Deaths rise in New Zealand due to COVID, demographic shifts

March 7, 2023 GMT
New Zealand Prime Minister Jacinda Ardern and Deputy Prime Minister Grant Robertson walks to a press conference to announce the country will move to a COVID red traffic light setting during a press conference at the Beehive at Parliament in Wellington, New Zealand, Sunday, Jan. 23, 2022. The Associated Press on Tuesday, March 7, 2023, reported on social media posts falsely claiming that New Zealand is seeing its biggest increase in deaths in a century because of the coronavirus vaccine. (Mark Mitchell/NZME via AP)
New Zealand Prime Minister Jacinda Ardern and Deputy Prime Minister Grant Robertson walks to a press conference to announce the country will move to a COVID red traffic light setting during a press conference at the Beehive at Parliament in Wellington, New Zealand, Sunday, Jan. 23, 2022. The Associated Press on Tuesday, March 7, 2023, reported on social media posts falsely claiming that New Zealand is seeing its biggest increase in deaths in a century because of the coronavirus vaccine. (Mark Mitchell/NZME via AP)

CLAIM: New Zealand is seeing its biggest increase in deaths in a century because of the coronavirus vaccine.

AP’S ASSESSMENT: False. Government officials and experts in New Zealand say the rise in deaths last year is the result of the country’s first true wave of COVID-19 infections, which follow the lifting of the strict lockdown policy maintained during the first two years of the pandemic. They also say the country’s aging population is playing a role.

THE FACTS: Social media users are blaming coronavirus vaccines with a dramatic rise in deaths in the Polynesian island nation more than three years after the pandemic emerged.

Many are sharing a screenshot of a New Zealand Herald article from last month with the headline: “New Zealand records biggest increase in registered deaths in 100 years.”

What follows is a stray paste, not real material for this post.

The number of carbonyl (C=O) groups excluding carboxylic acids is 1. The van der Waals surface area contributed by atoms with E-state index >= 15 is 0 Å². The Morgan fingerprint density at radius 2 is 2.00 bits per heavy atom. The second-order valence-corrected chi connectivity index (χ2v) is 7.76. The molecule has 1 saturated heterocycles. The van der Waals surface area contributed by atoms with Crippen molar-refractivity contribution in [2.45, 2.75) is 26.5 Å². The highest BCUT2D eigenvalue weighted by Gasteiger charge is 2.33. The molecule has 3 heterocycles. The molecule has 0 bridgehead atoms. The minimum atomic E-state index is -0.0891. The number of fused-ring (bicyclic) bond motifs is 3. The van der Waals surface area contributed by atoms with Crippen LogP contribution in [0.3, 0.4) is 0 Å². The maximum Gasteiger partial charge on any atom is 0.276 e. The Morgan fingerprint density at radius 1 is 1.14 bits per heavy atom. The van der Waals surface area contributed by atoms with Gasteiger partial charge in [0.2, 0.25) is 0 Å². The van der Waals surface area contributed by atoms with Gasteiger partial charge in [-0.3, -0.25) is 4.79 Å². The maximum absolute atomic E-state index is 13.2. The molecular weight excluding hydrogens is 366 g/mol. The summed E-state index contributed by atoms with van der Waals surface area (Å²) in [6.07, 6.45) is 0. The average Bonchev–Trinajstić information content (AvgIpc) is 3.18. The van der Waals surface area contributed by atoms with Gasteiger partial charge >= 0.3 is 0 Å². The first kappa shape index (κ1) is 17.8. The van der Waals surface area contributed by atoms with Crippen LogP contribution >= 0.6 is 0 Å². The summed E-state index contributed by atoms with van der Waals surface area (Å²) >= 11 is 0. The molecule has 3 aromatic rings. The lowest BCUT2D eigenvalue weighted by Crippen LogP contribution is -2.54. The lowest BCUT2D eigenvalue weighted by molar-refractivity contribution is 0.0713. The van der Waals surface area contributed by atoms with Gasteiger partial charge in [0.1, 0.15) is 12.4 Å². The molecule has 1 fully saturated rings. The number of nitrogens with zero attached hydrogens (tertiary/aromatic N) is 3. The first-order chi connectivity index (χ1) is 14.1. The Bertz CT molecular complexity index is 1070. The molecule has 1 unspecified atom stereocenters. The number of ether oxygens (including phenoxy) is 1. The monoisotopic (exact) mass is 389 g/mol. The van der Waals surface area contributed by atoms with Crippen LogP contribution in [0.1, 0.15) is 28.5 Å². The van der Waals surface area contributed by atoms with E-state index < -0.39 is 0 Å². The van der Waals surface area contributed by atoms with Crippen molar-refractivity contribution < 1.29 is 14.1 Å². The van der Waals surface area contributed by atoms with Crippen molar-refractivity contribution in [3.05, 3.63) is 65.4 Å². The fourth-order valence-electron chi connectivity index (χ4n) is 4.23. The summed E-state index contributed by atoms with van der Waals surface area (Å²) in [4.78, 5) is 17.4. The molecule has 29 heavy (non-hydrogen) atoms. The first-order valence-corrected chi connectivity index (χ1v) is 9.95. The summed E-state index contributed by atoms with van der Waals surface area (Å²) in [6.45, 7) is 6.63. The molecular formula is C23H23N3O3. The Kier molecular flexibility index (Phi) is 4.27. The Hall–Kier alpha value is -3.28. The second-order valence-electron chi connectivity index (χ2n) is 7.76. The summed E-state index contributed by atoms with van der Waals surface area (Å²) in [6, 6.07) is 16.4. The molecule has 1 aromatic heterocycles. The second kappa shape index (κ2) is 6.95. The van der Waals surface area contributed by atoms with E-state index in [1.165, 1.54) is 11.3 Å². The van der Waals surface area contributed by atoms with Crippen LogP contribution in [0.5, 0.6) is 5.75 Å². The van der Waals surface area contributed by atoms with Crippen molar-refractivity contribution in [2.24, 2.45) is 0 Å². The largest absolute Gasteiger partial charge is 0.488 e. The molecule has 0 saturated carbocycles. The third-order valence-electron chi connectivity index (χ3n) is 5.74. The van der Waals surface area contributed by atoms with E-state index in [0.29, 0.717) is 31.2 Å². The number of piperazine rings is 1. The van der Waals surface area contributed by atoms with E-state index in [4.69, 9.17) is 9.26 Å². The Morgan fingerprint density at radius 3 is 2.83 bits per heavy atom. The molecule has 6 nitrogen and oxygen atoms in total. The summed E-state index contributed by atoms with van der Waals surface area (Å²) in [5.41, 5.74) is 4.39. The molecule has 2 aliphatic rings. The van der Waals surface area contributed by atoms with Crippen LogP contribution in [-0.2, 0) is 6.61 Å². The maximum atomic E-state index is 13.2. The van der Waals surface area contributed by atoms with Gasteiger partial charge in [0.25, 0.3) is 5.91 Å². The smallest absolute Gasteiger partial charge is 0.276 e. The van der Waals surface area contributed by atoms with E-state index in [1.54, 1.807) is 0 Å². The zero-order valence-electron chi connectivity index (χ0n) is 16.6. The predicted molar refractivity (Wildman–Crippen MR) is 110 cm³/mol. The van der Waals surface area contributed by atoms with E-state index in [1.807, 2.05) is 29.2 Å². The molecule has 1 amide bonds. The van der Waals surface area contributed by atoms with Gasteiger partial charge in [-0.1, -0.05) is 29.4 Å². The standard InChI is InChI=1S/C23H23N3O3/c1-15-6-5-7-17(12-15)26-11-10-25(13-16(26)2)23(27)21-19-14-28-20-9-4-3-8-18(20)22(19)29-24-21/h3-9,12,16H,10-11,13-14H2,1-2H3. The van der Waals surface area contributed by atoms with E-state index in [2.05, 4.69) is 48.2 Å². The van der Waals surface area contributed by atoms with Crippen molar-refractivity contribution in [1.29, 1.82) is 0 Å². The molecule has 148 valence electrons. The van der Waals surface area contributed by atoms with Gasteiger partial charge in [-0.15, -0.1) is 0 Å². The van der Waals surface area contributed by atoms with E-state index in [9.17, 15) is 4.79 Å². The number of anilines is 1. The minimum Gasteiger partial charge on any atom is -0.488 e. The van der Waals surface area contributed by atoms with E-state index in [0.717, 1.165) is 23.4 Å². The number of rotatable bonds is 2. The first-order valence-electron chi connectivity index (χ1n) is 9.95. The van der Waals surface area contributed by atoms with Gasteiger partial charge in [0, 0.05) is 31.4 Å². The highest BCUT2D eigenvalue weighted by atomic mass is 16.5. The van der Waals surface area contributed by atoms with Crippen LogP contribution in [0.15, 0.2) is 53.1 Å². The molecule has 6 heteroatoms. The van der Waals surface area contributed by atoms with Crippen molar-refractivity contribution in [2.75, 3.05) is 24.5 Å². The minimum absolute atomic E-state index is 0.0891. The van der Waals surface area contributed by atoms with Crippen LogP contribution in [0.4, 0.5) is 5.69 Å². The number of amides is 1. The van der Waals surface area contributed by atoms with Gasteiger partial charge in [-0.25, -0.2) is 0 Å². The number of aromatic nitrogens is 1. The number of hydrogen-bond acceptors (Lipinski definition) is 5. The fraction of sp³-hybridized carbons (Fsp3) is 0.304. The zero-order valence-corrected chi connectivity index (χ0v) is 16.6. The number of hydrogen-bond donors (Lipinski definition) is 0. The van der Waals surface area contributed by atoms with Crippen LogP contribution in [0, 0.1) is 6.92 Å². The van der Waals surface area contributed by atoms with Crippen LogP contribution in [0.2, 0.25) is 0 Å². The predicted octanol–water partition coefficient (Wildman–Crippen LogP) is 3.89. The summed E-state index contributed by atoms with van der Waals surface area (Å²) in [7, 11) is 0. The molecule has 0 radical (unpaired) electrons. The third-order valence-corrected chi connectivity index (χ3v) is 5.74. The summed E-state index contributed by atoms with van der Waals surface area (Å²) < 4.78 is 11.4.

The screenshot also includes a photo of former Prime Minister Jacinda Ardern, who resigned in January after guiding the country through the pandemic, with illustrations of syringes dripping with blood superimposed over her.

“I’m sure having 80% of the population vaccinated has nothing to do with it,” wrote one Instagram user who shared the screenshot in a post that’s been liked more than 3,000 times as of Tuesday.

Government officials and academic experts in New Zealand confirm the country saw its largest year-over-year increase in deaths in a century last year.

The number of deaths in the country hit 38,574 in 2022, up 10% from 34,932 in 2021, according to a release last month from Stats NZ, the country’s official data agency. It’s the biggest annual change since a more than 55% increase in deaths following the 1918 flu pandemic.

But officials and experts say the culprit isn’t COVID-19 vaccines.

Rebekah Hennessey, an analyst with Stats NZ, said a significant factor is the nation’s growing but aging population.

New Zealand’s population has grown by roughly 9% since 2015, while the number of people aged 65 and over has increased by 18%, according to the agency’s data.

“More people in older ages is going to mean more deaths even if the COVID-19 pandemic didn’t happen,” Hennessey explained in an email.